Emmanuel Macron might be forgiven for his slow march through the Louvre courtyard on Sunday to celebrate with his supporters. It was a rare chance to catch his breath after an election campaign that’s sometimes resembled a political punch-up.
But the gloves are no where near off as France’s president-elect prepares for another round; next month’s decisive battle for control of parliament, the National Assembly.
According to political analyst Nabila Ramadani he need to win the fight in order to do anything: “The first major challenge that Emmanuel Macron is facing will be to secure a working majority at the National Assembly so that he can effectively govern and push through his reforms. He is very much aware that France has deep seated institutional problems and indeed structural problems.”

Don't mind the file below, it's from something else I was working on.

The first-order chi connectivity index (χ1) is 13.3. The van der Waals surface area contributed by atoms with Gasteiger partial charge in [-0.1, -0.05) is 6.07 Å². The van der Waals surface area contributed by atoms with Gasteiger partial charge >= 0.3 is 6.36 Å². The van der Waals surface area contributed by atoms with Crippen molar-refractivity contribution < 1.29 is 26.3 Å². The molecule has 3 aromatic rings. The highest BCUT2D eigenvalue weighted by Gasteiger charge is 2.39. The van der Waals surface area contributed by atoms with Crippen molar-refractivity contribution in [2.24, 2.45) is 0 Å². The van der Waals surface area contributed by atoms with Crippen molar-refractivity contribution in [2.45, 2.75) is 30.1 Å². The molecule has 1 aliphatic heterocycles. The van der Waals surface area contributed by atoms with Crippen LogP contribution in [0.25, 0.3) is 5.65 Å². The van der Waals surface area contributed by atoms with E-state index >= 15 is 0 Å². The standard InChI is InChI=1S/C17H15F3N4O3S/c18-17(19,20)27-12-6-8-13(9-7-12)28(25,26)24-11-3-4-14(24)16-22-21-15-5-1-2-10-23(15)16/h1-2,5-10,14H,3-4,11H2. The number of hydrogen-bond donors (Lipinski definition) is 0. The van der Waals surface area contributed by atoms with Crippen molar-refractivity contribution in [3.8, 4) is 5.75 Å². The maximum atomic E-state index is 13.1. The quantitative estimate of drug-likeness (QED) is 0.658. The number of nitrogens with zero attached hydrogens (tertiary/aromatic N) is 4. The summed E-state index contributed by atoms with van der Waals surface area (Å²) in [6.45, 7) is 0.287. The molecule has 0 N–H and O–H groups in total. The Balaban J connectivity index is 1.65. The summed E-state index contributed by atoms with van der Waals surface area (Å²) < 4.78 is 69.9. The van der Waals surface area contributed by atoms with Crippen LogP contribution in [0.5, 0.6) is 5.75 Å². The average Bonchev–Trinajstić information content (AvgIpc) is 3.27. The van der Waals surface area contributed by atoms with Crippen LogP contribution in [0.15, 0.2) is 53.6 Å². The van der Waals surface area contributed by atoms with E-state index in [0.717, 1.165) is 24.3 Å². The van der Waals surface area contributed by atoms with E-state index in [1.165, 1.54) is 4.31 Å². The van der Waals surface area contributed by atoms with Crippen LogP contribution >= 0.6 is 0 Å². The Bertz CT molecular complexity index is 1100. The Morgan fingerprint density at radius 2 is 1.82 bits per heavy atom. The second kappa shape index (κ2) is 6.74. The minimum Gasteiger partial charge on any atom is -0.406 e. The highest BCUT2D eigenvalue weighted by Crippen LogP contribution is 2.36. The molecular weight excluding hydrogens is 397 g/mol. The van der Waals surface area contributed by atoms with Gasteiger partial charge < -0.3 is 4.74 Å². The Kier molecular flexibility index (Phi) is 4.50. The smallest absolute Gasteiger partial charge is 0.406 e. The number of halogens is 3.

Under France’s constitution, the president is supreme political leader ,and can choose a prime minister, who then recommends government ministers, all of them normally from the president’s party.
The legislative elections could result in one of three different scenarios. If Macron obtains an outright majority in parliament, he will be able to enact his policies.
A second possibility is that Republique En Marche! could have the biggest group of MPs but not a majority, leaving a Macron government with only limited room to manoeuvre and in need of allies.
A third outcome could be that he faces a hostile majority in the lower house of parliament and is forced to appoint a prime minister outside his party, a period known in France as “cohabitation”
But that’s only happened three times in recent history* and each and every occasion will likely be remembered for awkwardness of the arrangement as well as each government’s difficulty to make progress or please anyone.
Macron will no doubt be hoping to ride the wave of popularity towards next month’s elections.
With France’s Socialists and conservatives in disarray his team will be looking to herd their disaffected and traditional supporters.
But Macron faces an uphill task as a new survey suggest most French people don’t want Republique En March to have a parliamentary majority.
*Ed – 1986-1988, Mitterrand-Chirac; 1993-1995 : Mitterrand -Balladur and 1997-2002 Chirac -Jospin